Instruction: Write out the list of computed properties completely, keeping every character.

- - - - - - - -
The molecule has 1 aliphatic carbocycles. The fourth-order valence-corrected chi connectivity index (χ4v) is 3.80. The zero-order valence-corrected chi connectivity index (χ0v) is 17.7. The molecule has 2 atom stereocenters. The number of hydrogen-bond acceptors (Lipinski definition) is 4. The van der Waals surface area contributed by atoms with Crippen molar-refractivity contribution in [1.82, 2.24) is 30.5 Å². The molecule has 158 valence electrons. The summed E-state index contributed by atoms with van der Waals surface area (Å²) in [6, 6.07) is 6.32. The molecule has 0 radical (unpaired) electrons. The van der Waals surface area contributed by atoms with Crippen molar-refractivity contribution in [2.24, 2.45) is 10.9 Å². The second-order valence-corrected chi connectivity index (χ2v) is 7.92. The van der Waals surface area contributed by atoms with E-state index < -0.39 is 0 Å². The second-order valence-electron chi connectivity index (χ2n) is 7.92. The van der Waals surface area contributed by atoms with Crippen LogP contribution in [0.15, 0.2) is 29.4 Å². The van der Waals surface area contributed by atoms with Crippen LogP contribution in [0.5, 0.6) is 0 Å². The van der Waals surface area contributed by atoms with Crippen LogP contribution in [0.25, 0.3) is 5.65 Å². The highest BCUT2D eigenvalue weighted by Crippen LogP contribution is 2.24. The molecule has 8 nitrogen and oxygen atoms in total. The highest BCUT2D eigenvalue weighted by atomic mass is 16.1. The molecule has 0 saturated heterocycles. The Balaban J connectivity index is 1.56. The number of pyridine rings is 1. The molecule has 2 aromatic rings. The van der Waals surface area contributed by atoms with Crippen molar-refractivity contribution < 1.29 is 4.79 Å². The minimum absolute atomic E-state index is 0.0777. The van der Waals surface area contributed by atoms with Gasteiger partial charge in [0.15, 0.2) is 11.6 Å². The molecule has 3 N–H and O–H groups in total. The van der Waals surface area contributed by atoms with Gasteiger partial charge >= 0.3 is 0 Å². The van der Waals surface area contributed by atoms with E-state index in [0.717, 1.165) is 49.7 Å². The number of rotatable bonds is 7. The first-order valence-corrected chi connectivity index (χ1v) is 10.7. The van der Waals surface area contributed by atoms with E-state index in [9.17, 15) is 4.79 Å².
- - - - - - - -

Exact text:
The molecule has 1 aliphatic carbocycles. The fourth-order valence-corrected chi connectivity index (χ4v) is 3.80. The zero-order valence-corrected chi connectivity index (χ0v) is 17.7. The molecule has 2 atom stereocenters. The number of hydrogen-bond acceptors (Lipinski definition) is 4. The van der Waals surface area contributed by atoms with Crippen molar-refractivity contribution in [1.82, 2.24) is 30.5 Å². The molecule has 158 valence electrons. The summed E-state index contributed by atoms with van der Waals surface area (Å²) in [6, 6.07) is 6.32. The molecule has 0 radical (unpaired) electrons. The van der Waals surface area contributed by atoms with Crippen molar-refractivity contribution in [2.24, 2.45) is 10.9 Å². The second-order valence-corrected chi connectivity index (χ2v) is 7.92. The van der Waals surface area contributed by atoms with E-state index < -0.39 is 0 Å². The second-order valence-electron chi connectivity index (χ2n) is 7.92. The van der Waals surface area contributed by atoms with Crippen LogP contribution in [0.15, 0.2) is 29.4 Å². The van der Waals surface area contributed by atoms with Crippen LogP contribution in [0.5, 0.6) is 0 Å². The van der Waals surface area contributed by atoms with Crippen LogP contribution in [0.25, 0.3) is 5.65 Å². The highest BCUT2D eigenvalue weighted by Crippen LogP contribution is 2.24. The molecule has 8 nitrogen and oxygen atoms in total. The highest BCUT2D eigenvalue weighted by atomic mass is 16.1. The molecule has 0 saturated heterocycles. The Balaban J connectivity index is 1.56. The number of pyridine rings is 1. The molecule has 2 aromatic rings. The van der Waals surface area contributed by atoms with Crippen molar-refractivity contribution < 1.29 is 4.79 Å². The minimum absolute atomic E-state index is 0.0777. The van der Waals surface area contributed by atoms with Gasteiger partial charge in [0.15, 0.2) is 11.6 Å². The molecule has 3 N–H and O–H groups in total. The van der Waals surface area contributed by atoms with Gasteiger partial charge >= 0.3 is 0 Å². The van der Waals surface area contributed by atoms with E-state index in [0.717, 1.165) is 49.7 Å². The number of rotatable bonds is 7. The first-order valence-corrected chi connectivity index (χ1v) is 10.7. The van der Waals surface area contributed by atoms with E-state index in [9.17, 15) is 4.79 Å².